Opinion – Zeca Camargo: Trying to understand Bogotá

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Opinion – Zeca Camargo: Trying to understand Bogotá

Imagine the feeling of stepping on a floor made from the molten weapons used by rapists. No, you cannot imagine what this experience is because even I, who have been where this walk is possible, cannot describe it here.

The most interesting place I came across on my recent visit to Bogotá is called Fragmentos Espaço de Arte e Memória. It’s a counter-monument, a word invented by the fantastic Doris Salcedo, one of Colombia’s greatest contemporary artists, to punctuate the armed conflict in her country.

Such a tragic period in Colombian history did not deserve a monument, she argued. But if there’s nothing to celebrate, there’s a lot to remember in this almost empty space.

In the ruins of an old house, in the Candelária district, where the historic center of Bogotá is located with its excellent museums, Salcedo erected glass walls defining large empty spaces and corridors. In the larger rooms, temporary exhibitions and a space to watch a film with testimonies of victims of sexual abuse during the armed conflict.

And it is these women who made the molds for each of the metal tiles, fused together with the weapons seized after the peace was celebrated. It was thick paper, irregularly crumpled by these victims, which printed on the metal the design of the floor on which the visitor walks.

None equal to the other. Just as the story of each of these women is different from one another. And it’s impossible not to think about it by visiting Fragments.

The dialogue between the modern structures and the broken outline of the old house has everything to do with the contrasts we see in the streets of Bogotá and with the city’s own history. It was not the first time I had visited her, and I confess that I went with the expectation of understanding her better.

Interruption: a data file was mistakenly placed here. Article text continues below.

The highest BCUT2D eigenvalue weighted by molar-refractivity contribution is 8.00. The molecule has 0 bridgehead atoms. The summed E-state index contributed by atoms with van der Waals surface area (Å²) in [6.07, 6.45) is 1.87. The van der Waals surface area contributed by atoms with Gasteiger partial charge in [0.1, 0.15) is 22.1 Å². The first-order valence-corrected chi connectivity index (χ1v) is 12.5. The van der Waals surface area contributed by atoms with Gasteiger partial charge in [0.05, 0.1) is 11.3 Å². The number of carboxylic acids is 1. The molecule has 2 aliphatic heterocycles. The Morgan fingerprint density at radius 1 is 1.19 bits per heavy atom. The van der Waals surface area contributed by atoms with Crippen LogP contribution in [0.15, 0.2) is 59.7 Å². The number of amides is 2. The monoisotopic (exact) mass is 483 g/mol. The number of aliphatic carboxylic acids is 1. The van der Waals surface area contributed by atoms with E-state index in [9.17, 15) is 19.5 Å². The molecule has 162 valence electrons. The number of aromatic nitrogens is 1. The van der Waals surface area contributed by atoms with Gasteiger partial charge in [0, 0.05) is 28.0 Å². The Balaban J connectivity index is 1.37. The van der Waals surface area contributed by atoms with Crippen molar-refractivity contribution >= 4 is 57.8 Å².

In this sense, I left there frustrated. I loved this trip: the arts, the food, the people. I even want to write more about her a little later. But I couldn’t properly absorb its contrasts, its beauties, its rhythm.

La Candelária is at the top of Bogotá and the traffic there is hellish. It is understood: imagine a city like Ouro Preto receiving cars in the volume of a megalopolis of almost 10 million inhabitants.

Few people live there downtown. The old buildings, almost always in the majestic Spanish Baroque, function as restaurants, museums (these, responsible for a vibrant contemporary architecture), souvenir shops or tight jewelry stores, which compete for tourist dollars with their beautiful Colombian emeralds.

Along the winding roads that connect the center to other parts of the city, more popular housing appears, invariably built in a red brick that colors the urban outline. In the lower regions, nobler areas with enigmatic names, such as Zona G (where good gastronomy is concentrated) and Zona T (of more sophisticated commerce).

There are also luxury apartments and a good part of urban life, which you can enjoy, with relative safety, even on foot. The best art galleries are also nearby.

Stubborn, I faced the inconvenience of the air from 2,600 meters high, in this fruitless search for the essence of the city. I’ve talked to amazing people, from the curators of the great art fair that takes place in October to the new chefs who are changing the face of local restaurants.

But all I managed to piece together were fragments. Which, of course, reconnected me with Doris Salcedo’s space. Perhaps some things must remain unsaid. Just felt.

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